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Showing posts from March, 2014

2nd Generation biofuels: a transdisciplinary dialogue

“Globally, there are politically important evidence gaps, but nationally, those evidence gaps are just not important enough for policy-makers to take account of them”.  
This was one comment summing up the discussion I had at a workshop on the development of 2nd generation, or cellulosic, biofuels (biofuels produced from crops or waste, that is not otherwise used as food).  The workshop’s aim was to produce ‘A transdisciplinary dialogue on the opportunities and challenges of cellulosic ethanol in the UK’, and was run by Dr. Kate Millar, the Director of the Centre for Applied Bioethics.  It was part of a number of events convened for the EU Framework 7 project, “Integrated EST-Framework” (EST-Frame).  Bringing together 12 scientists, engineers, environmental scientists and social scientists is not an easy feat, but the 24 hours’ of the workshop produced some extremely interesting discussions.
My own research considers endeavours to overcome some of the sustainability problems commonly as…

Crisis in Ukraine: The energy implications

Energy security- a primarily theoretical concept in recent years that has been made startlingly real by the recent developments in Ukraine. But what could the possible repercussions of this crisis be on European energy policies and our fuel bills?

I had a chance to ask this question during a recent event at the House of Commons, hosted by the APPCCG and Sandbag. The answer surprised me.

According to Baroness Worthington, director of Sandbag and member of the House of Lords, two outcomes are broadly possible.


The first scenario is of a stabilisation of the diplomatic situation and the emergence of a westward-leaning Ukraine. In this situation, it is likely that Ukraine might choose to exploit its own natural gas reserves, estimated to be in the region of 1.1 trillion cubic metres. Ukraine possesses the 26th largest natural gas reserve in the world, which is estimated to be more than half the size of the combined reserves of the EU.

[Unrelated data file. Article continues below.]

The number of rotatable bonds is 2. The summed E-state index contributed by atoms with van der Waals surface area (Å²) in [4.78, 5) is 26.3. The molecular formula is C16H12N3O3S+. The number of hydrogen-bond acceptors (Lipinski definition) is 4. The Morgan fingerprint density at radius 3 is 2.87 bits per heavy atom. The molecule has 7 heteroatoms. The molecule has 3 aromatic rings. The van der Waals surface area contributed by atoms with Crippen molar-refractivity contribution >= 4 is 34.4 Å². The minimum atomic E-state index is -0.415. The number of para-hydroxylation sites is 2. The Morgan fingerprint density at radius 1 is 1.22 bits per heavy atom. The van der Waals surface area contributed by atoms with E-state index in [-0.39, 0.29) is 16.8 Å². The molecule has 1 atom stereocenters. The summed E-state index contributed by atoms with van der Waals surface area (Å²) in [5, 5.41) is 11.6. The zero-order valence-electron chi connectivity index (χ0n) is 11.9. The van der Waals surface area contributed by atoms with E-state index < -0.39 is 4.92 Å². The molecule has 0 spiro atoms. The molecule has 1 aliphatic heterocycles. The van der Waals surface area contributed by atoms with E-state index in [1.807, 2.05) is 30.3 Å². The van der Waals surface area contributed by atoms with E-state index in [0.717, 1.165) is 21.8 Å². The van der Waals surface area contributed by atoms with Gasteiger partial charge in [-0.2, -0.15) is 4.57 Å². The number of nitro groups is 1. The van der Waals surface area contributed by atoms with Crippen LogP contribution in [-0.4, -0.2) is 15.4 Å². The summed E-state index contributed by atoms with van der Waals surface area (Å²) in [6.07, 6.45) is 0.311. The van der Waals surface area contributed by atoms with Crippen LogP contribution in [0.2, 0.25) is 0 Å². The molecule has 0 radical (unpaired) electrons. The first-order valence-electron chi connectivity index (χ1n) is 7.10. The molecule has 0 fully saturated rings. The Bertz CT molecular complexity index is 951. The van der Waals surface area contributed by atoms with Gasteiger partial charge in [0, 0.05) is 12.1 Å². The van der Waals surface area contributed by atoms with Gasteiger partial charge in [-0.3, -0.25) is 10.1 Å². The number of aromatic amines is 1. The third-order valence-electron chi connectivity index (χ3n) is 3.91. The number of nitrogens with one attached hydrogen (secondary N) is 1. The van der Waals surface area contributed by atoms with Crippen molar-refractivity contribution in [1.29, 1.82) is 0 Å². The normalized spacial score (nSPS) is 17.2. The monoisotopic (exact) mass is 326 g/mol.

If Ukraine `turns on the taps’, this would solve their…

Setting-up new collaborations with geoscientists from Kazakhstan

Landlocked in central Asia, Kazakhstan is the world 9th largest country, larger than Western Europe. It is host to one of largest amounts of accessible minerals and fossil fuel. Even though, Kazakhstan is relatively unknown to the general public and geoscientists. In order to encourage international research collaboration between ambitious young researchers from the UK and Kazakhstan, in March 2014 the British Council Researcher Links organized a workshop in Ust-Kamenogorsk in Kazakhstan.

I was selected to attend this meeting and as a result I found myself on a Monday afternoon boarding a plane to Kazakhstan together with 12 other UK scientists. My main reason to attend the workshop was that palaeoclimatic reconstructions from this part of the world are almost non-existant. This while in the geological past (Mesozoic and Paleogene) Kazakhstan was on the bottom of a large epicontinental ocean that connected the Tethys Ocean with the Arctic. Any palaeoclimatic records from this region o…